Years ago, while studying for my doctorate in psychology, as part of a class I took in the biological bases of behavior, I presented a report on “Shedding Tears: A Uniquely Human Behavior.”
I have since discovered that not much more is known about the subject now than was known back in my graduate school days. We still know little about the correlation between tears and mood improvement and the significance of the fact that crying for emotional reasons seems to be unique to humans.
The connection of this issue to Vayetzei is through these remarkable verses: “Now Laban had two daughters; the name of the older one was Leah, and the name of the younger was Rachel. Leah had weak eyes, and Rachel was beautiful in form and appearance.”
There is ample precedent for the Bible’s accentuating Rachel’s beauty — Rebecca and Sarah are both described as beautiful — but why are we told that Leah’s eyes are weak? Is this facial feature of hers a blemish? And if so, why mention it?
Rashi says: “Leah supposed she was destined to marry Esau, hence she shed tears. She heard people say that Rebecca had two sons and Laban two daughters. Surely, the older daughter will marry the older son, the younger daughter the younger son.” This assumption — that she was to marry the wicked Esau — troubled her greatly, and she cried until her tears disfigured her face.
Hasidic masters interpreted the difference between Rachel’s beauty and Leah’s imperfection as symbolic of two types of moral heroines, Rachel representing the perfect tzadeket, Leah the person who overcomes obstacles and experiences setbacks in her struggle to become a tzadeket.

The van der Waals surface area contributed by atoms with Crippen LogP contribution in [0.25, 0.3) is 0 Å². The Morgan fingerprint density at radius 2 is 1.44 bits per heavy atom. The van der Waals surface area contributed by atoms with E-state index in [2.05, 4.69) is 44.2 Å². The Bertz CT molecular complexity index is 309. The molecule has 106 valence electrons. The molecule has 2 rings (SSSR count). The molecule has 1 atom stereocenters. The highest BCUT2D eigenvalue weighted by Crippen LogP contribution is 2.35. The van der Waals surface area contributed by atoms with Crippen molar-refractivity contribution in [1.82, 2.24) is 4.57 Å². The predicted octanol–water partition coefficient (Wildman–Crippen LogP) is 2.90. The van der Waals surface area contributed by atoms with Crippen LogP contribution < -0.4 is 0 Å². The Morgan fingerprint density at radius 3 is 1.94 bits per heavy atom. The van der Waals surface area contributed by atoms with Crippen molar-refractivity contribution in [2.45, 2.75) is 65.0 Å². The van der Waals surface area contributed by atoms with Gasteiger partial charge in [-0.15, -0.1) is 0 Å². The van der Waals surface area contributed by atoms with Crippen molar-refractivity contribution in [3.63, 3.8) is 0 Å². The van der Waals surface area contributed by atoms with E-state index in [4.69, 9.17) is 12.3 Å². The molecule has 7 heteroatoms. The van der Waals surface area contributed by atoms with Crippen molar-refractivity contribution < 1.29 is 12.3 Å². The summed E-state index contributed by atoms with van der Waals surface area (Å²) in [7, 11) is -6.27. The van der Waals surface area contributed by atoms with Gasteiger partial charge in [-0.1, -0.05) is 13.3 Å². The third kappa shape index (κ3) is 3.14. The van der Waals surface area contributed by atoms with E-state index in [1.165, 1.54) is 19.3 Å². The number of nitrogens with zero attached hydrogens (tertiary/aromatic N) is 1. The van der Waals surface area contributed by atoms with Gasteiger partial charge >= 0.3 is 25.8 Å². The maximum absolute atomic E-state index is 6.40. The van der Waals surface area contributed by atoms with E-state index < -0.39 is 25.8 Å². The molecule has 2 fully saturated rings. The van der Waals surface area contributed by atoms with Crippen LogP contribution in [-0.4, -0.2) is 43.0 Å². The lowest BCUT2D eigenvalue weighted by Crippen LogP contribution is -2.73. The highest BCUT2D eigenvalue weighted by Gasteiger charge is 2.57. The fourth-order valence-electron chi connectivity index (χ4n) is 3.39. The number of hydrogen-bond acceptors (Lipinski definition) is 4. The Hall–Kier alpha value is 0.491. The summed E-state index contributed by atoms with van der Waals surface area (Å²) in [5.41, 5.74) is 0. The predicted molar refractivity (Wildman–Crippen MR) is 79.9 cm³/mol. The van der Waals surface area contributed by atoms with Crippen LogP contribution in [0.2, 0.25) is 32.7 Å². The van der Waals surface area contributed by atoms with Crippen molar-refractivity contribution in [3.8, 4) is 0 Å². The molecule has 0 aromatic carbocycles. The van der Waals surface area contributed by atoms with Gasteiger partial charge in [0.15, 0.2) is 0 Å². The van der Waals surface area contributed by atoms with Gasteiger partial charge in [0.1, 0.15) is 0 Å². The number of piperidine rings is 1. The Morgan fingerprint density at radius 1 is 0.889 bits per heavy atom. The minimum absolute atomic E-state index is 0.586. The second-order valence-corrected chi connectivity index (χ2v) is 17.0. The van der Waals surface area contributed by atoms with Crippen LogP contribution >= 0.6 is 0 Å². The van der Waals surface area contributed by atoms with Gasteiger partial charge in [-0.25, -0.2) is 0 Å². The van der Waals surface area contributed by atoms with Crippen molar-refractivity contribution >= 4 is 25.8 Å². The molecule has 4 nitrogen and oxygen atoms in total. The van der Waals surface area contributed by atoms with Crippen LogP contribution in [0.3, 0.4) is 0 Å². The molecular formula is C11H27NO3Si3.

This view of tears — as an essential component of moral triumph — is found time and again in King David’s Psalms. I n 42, we read: “Like a hind crying for water, my soul cries for You, O God…. My tears have been my food day and night; I am ever taunted with, ‘Where is your God?’”
In Psalm 56, we learn that the Almighty even preserves tears: “You keep count of my wanderings; You put my tears into Your flask, into Your record,” and in 126 that “they who sow in tears shall reap with songs of joy.”
Leah’s weak eyes are not a physical defect; her tears are emblems of her moral strivings. Her tears are not signs of weakness; rather, they encompass her strength of character.
Charles Dickens seems to have understood this. In Great Expectations he writes, “Heaven knows we need never be ashamed of our tears…. I was better after I had cried than before — more sorry, more aware of my own ingratitude, more gentle.”
But I choose to conclude with this talmudic teaching on Rabbi Elazar, found in Berachot 32b: “[D]espite the fact that the gates of prayer were locked, the gates of tears were never locked, as it is stated: ‘Hear my prayer, Lord, and give ear to my pleading, keep not silence at my tears.’ (Psalms 39:13)”